The crisis in public transport and the South African railway system will remain unsolved unless stability and good leadership are introduced to the state-owned enterprise Prasa, according to Unite Behind. The Passenger Rail Agency of South Africa (Prasa) has experienced numerous public embarrassments over the years, arguably as a result of mismanagement, poor leadership, instability and unprofessionalism. The recent arson of trains in Cape Town have once again brought Prasa into the spotlight.
Two train sets were set alight during the early hours of Thursday morning at the Cape Town train station. The damage was severe with 18 coaches damaged at an estimated value of R61 million. According to a tweet by Minister of Transport Fikile Mbalula, “Over the last 5 years, 213 coaches were lost due to arson at a cost of R643 million.”
In the early hours of this morning, 2 train sets were set alight at Cape Town station this morning. This resulted in the gutting of 18 coaches with the damage estimated at R61 million. Over the last 5 years, 213 coaches were lost due to arson at a cost of R643 million. pic.twitter.com/aNJm3Kibw5
— Minister of Transport |Mr Fix (@MbalulaFikile) November 28, 2019
Mmeli Dube, an organiser at Unite Behind, said the latest attack on trains in Cape Town “is not isolated, in our view, from the recent fiasco of handling security contracts at Prasa.”
“We have seen other acts of vandalism in other areas such as Johannesburg…We see it as a [consequence of] mismanagement of Prasa in general,” said Dube.
“We need to be worried about the way Prasa does things – you can’t cut corners and be abrupt. They need to not leave a gap in the security system of Prasa… You can’t take out the number of people manning your security and not replace it with a clear plan and then still hope things will remain in your favour.”
Cape Town Mayor Dan Plato said he would be writing to President Cyril Ramaphosa requesting that the Hawks be tasked with establishing a special unit to investigate the burning of trains in Cape Town. In addition, the MEC of Community Safety, Albert Fritz, has written to Western Cape Police Ombudsman, JJ Brand, also asking for an investigation into the Western Cape SAPS inability to resolve the deliberate attack on railway infrastructure in the Western Cape.
“Over the past three years, more than 140 train carriages, which make up over 40 train sets have been burnt in several separate incidents yet not a single person has been prosecuted. One person deemed to be mentally unfit was arrested some months ago, but other than that the South African Police Services (SAPS) detective services have failed the people of this city,” said Plato.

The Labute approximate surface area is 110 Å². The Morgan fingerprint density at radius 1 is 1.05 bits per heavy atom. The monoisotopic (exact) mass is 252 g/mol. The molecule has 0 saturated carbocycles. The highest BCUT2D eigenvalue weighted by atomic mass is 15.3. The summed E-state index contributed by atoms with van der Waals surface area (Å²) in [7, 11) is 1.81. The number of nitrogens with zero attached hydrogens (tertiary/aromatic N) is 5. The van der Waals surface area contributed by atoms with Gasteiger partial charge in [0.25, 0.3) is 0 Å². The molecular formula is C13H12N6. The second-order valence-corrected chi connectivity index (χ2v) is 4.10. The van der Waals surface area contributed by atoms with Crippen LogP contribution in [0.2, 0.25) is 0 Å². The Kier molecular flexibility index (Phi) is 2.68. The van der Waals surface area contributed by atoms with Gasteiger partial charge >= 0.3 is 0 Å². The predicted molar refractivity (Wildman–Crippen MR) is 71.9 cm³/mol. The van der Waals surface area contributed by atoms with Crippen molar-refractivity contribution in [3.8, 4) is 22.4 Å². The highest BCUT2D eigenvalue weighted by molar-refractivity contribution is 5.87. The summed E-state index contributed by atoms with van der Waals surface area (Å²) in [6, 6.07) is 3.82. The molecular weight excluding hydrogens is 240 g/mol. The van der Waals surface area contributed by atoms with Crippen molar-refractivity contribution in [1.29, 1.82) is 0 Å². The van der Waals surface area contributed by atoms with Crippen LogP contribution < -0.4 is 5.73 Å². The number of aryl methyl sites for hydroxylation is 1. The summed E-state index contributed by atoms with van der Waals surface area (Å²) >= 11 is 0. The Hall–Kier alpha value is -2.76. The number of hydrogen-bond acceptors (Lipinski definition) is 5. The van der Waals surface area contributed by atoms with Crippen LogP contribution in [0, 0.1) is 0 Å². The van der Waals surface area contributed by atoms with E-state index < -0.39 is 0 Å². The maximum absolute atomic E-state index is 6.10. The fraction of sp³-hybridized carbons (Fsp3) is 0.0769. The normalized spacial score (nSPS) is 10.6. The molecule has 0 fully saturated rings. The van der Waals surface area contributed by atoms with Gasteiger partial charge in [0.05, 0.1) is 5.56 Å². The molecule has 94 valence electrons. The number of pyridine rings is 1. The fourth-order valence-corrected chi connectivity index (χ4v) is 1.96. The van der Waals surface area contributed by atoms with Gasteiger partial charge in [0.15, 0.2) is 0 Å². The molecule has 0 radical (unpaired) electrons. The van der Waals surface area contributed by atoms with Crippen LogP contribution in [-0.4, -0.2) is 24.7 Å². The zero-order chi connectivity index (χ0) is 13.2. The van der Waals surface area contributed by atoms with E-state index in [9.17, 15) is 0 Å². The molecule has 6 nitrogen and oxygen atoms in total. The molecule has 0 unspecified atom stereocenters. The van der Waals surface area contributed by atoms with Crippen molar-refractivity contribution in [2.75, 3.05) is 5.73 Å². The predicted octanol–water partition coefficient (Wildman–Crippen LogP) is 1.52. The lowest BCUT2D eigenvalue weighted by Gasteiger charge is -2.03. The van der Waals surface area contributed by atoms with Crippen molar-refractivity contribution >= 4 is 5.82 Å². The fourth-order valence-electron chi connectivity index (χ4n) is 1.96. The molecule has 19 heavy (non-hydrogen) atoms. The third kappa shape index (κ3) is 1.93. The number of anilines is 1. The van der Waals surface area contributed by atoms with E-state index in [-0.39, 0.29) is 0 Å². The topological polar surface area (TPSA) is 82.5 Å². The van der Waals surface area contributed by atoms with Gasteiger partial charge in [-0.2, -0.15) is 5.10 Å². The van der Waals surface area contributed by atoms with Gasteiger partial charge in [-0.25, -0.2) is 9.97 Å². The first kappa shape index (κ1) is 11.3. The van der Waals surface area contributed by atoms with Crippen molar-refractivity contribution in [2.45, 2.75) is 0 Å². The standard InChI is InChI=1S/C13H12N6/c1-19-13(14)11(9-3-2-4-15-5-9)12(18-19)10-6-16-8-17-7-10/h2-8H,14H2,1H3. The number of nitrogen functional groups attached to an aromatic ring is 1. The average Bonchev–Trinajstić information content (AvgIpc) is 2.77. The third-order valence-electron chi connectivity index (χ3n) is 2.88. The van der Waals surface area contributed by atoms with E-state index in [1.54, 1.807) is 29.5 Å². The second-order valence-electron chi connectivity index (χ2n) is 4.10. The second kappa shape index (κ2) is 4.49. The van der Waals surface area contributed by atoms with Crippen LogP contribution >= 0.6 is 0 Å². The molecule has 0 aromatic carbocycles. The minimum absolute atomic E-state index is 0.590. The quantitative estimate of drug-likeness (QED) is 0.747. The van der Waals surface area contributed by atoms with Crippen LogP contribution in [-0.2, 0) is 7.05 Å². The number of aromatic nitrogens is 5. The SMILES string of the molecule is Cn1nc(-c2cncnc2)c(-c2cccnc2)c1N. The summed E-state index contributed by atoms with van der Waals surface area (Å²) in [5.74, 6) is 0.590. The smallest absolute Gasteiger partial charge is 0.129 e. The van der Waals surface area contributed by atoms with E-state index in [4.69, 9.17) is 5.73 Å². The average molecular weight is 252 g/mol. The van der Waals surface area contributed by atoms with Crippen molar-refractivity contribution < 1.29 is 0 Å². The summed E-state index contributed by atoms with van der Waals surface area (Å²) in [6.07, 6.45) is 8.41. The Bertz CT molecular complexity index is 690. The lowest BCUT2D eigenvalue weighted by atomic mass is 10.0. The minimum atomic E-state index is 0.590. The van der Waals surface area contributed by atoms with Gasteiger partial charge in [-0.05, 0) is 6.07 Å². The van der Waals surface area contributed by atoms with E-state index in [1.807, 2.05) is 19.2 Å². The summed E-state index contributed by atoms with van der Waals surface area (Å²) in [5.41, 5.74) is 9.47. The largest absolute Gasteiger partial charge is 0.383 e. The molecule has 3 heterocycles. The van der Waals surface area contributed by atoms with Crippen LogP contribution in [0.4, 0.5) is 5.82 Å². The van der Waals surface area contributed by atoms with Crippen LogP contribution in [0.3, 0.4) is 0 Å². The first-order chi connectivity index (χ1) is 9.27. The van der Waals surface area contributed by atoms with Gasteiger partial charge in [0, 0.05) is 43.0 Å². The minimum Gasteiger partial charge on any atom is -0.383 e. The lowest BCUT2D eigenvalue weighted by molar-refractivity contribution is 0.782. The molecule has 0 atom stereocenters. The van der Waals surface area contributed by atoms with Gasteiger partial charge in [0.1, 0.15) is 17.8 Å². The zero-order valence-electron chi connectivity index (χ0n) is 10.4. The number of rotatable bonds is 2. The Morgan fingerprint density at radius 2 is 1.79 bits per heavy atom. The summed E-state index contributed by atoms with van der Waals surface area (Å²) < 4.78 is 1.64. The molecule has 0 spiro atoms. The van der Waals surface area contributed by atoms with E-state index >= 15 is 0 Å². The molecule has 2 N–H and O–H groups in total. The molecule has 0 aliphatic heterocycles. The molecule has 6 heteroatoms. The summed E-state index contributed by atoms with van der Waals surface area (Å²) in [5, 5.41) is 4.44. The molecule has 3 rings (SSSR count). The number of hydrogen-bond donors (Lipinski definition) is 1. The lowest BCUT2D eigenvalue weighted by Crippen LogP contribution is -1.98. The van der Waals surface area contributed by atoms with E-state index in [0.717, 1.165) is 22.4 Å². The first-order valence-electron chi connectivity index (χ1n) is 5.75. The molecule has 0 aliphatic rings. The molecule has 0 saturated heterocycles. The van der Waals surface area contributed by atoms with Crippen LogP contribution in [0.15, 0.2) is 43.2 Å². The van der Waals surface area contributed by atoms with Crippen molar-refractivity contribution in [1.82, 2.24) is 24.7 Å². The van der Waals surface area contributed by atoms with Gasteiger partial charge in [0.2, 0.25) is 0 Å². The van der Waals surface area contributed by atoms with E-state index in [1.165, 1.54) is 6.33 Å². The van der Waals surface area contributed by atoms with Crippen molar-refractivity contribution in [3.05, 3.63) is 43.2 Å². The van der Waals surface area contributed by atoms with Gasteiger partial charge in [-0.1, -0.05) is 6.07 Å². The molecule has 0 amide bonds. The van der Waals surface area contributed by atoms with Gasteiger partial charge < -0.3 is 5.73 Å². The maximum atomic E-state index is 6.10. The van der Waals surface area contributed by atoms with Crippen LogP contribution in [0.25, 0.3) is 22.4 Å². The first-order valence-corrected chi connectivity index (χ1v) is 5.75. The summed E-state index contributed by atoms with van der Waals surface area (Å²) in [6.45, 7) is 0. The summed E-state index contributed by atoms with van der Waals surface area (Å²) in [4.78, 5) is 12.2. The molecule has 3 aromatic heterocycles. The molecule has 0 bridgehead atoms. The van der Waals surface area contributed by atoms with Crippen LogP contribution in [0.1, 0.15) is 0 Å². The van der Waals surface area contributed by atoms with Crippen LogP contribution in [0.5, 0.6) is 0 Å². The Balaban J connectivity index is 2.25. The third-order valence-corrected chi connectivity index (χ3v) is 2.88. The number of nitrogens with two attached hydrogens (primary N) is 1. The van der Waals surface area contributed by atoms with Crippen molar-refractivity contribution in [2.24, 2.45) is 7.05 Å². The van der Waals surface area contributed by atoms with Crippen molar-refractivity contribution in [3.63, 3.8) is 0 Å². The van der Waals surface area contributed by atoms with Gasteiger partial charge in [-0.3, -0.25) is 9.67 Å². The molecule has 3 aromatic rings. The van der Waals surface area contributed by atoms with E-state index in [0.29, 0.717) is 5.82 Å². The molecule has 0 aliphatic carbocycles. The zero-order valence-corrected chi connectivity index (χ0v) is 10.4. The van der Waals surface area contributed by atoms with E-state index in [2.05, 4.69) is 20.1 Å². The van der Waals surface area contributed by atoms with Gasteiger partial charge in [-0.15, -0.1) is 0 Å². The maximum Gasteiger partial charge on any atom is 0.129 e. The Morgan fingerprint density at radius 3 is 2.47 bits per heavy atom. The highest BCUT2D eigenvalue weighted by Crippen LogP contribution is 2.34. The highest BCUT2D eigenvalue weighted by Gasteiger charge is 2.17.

“Our rail service is a shadow of its former self and as hundreds of thousands of former rail commuters abandon the trains, we see our roads clog up with more cars, buses and taxis. PRASA, Metrorail and SAPS need to get their house in order. We cannot continue to allow their failures to impact the residents of this city. If those managing the rail service do not want to run the railway, then hand it over to those who have shown they can govern effectively. Our residents deserve better.”
Earlier in November thousands of security guards were left unemployed when Prasa terminated its contracts with security companies, saying that they were not receiving any significant benefit from the arrangements.
According to reports by IOL, crime and cable theft continued to plague the SOE despite their employing the services of private security companies and the acting CEO declared that the contracts had been appointed irregularly in any case.
Dube says there’s a “huge failure of leadership” at Prasa, leaving the SOE’s infrastructure and commuters at a “huge risk”. He also believes that there’s no solving the crisis in the South African railway system without solving the governance and management problem at Prasa. Dube indicated that he worries about the stability and leadership of the SOE.
“Leadership wise there’s a gross, gross, gross failure [and] commuters have been failed grossly by the government.”
Dube suggested that the national rail system be declared a disaster by government and that government should then subsequently come up with an appropriate plan with all spheres of government and all actors who are supposed to respond included in the planning. He then insisted that Prasa needs to appoint a competent board with competent professionals to provide stability to the SOE.
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